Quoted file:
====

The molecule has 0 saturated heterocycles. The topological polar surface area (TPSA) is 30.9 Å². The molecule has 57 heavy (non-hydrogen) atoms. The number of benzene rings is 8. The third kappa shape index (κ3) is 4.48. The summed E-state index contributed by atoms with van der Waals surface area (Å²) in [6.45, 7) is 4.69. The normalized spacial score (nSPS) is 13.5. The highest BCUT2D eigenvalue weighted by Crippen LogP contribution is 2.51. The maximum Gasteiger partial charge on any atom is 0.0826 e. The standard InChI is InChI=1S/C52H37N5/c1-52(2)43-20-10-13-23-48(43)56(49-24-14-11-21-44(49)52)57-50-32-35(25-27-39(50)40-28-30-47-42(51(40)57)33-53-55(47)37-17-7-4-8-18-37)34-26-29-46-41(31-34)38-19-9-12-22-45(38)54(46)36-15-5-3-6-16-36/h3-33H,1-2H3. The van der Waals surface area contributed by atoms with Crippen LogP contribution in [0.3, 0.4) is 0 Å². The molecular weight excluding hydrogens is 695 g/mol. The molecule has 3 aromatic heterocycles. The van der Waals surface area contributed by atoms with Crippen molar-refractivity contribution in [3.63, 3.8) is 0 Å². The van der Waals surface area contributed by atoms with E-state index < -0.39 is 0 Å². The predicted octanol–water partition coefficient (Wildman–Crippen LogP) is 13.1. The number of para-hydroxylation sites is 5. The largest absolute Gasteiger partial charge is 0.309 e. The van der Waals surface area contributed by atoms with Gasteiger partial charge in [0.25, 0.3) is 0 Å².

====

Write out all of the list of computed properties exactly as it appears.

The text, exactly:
The molecule has 0 saturated heterocycles. The topological polar surface area (TPSA) is 30.9 Å². The molecule has 57 heavy (non-hydrogen) atoms. The number of benzene rings is 8. The third kappa shape index (κ3) is 4.48. The summed E-state index contributed by atoms with van der Waals surface area (Å²) in [6.45, 7) is 4.69. The normalized spacial score (nSPS) is 13.5. The highest BCUT2D eigenvalue weighted by Crippen LogP contribution is 2.51. The maximum Gasteiger partial charge on any atom is 0.0826 e. The standard InChI is InChI=1S/C52H37N5/c1-52(2)43-20-10-13-23-48(43)56(49-24-14-11-21-44(49)52)57-50-32-35(25-27-39(50)40-28-30-47-42(51(40)57)33-53-55(47)37-17-7-4-8-18-37)34-26-29-46-41(31-34)38-19-9-12-22-45(38)54(46)36-15-5-3-6-16-36/h3-33H,1-2H3. The van der Waals surface area contributed by atoms with Crippen LogP contribution in [0.3, 0.4) is 0 Å². The molecular weight excluding hydrogens is 695 g/mol. The molecule has 3 aromatic heterocycles. The van der Waals surface area contributed by atoms with Crippen molar-refractivity contribution in [3.63, 3.8) is 0 Å². The van der Waals surface area contributed by atoms with E-state index < -0.39 is 0 Å². The predicted octanol–water partition coefficient (Wildman–Crippen LogP) is 13.1. The number of para-hydroxylation sites is 5. The largest absolute Gasteiger partial charge is 0.309 e. The van der Waals surface area contributed by atoms with Gasteiger partial charge in [0.25, 0.3) is 0 Å².